In May 2011, the VA Office of Inspector General (OIG) issued a report auditing the collections of third party insurance collections within MCCF.  Their audit found that “VHA missed opportunities to increase MCCF by . . .46 percent.”  Because of ineffective processes used to identify billable fee claims and systematic controls, it was estimated VHA lost over $110 million annually.  In response to this audit, VHA assured they’d have processes in place to turn around this trend.

 According to the VA, approximately 90 percent of the proposed increase in the MCCF account for FY 2013 will be based on the ability for VA to bill private insurance companies a “preferred provider” rate rather than the Medicare rate.  When this proposal was included in previous submissions, it never was authorized.  Clearly, the VA will be hard pressed to meet the collection levels optimistically budgeted for 2013.  Without those collections, savings must be garnered elsewhere to meet these shortfalls, thereby causing facility administrators and VISN directors to make difficult choices that ultimately negatively impact veterans through a lack of hiring, delay of purchasing, or other savings methods.

 It would be unconscionable to increase this account beyond the previous levels that were not met.  To do so without increasing co-payments or collection methods would be counterproductive and mere budget gimmickry.  While we recognize the need to include this in the budget, The American Legion cannot support a budget that penalizes the veteran for administrative failures.

 

The American Legion recommends budgeting $2.95 billion for Medical Care Cost Collections.

 

Appropriations for FY 2013

 The remaining accounts within VA are being allocated funding for FY 2013.  These include funding for general operation of VA Central Office (VACO), the National Cemetery Administration (NCA) and Veterans Benefits Administration.

 Veteran Benefits Administration (VBA)

 

Any discussion of the VBA must include discussion of the ongoing backlog of veterans’ benefits claims.  Despite improvements to the claims processing system enabling VBA to process claims more rapidly, the backlog has continued to grow as the influx of claims each year continues to exceed a million claims a year over the past three years.  Additional claims resulting from additions to presumptive conditions associated with the aftereffects of the chemical herbicide Agent Orange have contributed to this backlog.  The American Legion can further foresee significant increases to claims as more service members return from wars in Afghanistan and Iraq and are assimilated into the civilian veteran population.  Further cuts to military manpower will drive more veterans into the civilian populace and as service members transition from active duty to the civilian world, more claims will continue to pour in.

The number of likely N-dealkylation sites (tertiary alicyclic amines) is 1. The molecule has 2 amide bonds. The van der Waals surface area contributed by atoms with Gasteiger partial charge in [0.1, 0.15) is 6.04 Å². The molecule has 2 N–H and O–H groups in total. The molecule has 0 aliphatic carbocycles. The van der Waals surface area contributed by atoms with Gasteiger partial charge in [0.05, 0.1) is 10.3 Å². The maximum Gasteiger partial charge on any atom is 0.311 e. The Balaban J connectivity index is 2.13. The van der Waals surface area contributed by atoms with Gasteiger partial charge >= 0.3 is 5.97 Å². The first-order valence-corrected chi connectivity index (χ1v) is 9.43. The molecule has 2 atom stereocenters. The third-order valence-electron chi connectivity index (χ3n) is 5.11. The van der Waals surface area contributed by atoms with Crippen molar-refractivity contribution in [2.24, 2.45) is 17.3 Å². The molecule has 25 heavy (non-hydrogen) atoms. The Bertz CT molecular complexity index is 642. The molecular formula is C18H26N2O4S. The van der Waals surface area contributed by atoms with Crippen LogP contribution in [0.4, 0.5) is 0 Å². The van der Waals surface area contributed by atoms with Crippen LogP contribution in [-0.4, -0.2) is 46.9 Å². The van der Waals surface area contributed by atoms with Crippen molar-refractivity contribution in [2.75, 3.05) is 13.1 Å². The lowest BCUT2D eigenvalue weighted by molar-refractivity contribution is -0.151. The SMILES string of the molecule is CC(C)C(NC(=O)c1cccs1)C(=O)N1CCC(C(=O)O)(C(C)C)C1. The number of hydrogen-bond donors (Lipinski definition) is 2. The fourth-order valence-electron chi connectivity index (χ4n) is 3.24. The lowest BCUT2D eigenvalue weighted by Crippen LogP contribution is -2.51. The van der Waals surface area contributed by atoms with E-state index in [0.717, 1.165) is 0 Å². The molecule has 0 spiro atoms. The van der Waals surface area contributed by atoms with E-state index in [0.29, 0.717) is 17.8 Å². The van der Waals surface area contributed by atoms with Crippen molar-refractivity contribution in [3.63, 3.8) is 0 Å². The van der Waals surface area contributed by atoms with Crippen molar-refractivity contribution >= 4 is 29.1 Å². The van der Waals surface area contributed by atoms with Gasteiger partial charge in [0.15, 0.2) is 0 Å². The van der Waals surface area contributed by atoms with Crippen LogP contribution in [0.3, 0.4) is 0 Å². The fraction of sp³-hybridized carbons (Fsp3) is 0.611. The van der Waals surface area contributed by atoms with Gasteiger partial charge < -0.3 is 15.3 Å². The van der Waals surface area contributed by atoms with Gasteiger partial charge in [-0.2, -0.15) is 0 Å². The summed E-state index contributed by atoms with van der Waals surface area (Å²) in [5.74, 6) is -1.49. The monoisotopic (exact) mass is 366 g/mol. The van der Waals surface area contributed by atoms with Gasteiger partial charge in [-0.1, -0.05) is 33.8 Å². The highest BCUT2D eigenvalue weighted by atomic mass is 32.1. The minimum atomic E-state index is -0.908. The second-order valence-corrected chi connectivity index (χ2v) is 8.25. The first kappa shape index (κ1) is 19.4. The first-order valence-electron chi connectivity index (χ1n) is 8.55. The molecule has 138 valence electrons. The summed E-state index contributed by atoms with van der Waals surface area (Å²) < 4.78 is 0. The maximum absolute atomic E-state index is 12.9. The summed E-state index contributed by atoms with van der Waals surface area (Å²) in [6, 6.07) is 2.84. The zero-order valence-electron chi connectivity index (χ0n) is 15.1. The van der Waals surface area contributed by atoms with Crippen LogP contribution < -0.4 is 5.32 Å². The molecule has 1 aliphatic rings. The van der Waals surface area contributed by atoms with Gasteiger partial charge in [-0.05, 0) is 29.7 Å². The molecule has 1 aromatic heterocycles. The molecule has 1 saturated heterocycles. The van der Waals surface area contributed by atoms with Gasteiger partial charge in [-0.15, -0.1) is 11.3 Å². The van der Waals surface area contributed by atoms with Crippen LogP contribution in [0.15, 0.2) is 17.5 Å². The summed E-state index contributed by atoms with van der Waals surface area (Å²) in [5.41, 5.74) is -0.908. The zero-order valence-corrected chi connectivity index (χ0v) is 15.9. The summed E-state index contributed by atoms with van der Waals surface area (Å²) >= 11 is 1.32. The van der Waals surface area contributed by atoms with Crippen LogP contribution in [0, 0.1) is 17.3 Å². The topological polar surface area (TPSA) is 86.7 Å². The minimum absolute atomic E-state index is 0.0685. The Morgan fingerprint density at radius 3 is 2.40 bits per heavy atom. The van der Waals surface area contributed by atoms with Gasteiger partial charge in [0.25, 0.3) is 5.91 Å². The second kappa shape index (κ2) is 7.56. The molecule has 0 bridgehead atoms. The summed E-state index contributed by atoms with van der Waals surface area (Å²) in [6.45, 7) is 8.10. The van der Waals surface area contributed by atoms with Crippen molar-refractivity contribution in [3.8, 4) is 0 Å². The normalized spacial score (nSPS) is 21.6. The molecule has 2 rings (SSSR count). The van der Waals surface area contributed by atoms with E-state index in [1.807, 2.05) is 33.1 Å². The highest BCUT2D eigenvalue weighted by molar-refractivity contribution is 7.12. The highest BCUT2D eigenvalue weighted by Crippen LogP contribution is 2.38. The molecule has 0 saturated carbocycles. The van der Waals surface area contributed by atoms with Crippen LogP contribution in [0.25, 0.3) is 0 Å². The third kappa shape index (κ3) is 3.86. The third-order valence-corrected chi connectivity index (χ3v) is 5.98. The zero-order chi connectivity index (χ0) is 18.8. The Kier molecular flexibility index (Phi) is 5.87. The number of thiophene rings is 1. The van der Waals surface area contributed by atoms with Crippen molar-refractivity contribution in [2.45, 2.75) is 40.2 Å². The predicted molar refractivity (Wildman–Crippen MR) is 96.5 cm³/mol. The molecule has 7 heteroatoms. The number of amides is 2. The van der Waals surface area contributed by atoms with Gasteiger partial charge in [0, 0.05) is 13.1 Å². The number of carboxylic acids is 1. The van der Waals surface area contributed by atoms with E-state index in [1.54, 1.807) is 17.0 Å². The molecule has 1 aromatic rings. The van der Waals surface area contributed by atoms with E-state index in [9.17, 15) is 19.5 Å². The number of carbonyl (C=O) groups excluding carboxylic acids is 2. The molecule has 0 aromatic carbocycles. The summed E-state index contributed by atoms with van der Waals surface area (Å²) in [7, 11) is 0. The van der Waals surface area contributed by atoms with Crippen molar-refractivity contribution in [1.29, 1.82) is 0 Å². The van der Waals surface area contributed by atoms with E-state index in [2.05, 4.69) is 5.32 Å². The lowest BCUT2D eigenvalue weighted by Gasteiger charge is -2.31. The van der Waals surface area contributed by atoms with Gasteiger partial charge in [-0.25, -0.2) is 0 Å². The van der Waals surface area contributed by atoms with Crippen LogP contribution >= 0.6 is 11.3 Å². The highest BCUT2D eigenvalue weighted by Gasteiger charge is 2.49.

Despite improvements to claims processing by the beginnings of implementation of the Veterans Benefits Management System (VBMS), the VBA’s fully electronic claims processing system, overall VBA will be strained beyond their already struggling capacity without proper funding to adequately address the backlog.  While there have been significant improvements in funding to VBA over the past six years, this trend must continue if there is any hope to stave off disaster.  The system is already strained to its limits and is struggling to even “tread water.”  Further improvements in this area must be made so that veterans can finally receive prompt and accurate service addressing their needs for injuries and conditions sustained during their active duty service, as well as the residual aftereffects of that selfless service.

VBA is also deeply involved in a massive overhaul of the ratings schedule for payment of disability for every major body system.  Potential changes to ratings for mental health disorders and major musculoskeletal groups will be rolled out over the coming years, and implementation of these changes will require extensive training of VBA personnel to ensure they are properly administering the benefits system.  The American Legion has long been critical of training within VBA, and lack of proper training contributes to high error rates which further tie up the claims systems with lengthy appeals that would be unnecessary if the claims had been decided properly, by properly trained personnel, on the first go-around.

 In other areas of compensation, pension and fiduciary programs administered within VBA have been ongoing consolidation.  Whether or not these consolidations contribute to savings and more efficient operation is a matter of open debate.  The American Legion contends consolidation has often created more problems than it has solved, and often necessitated additional personnel at the local level to fix problems created by removing staff to remote areas out of direct contact with the veterans they purport to serve.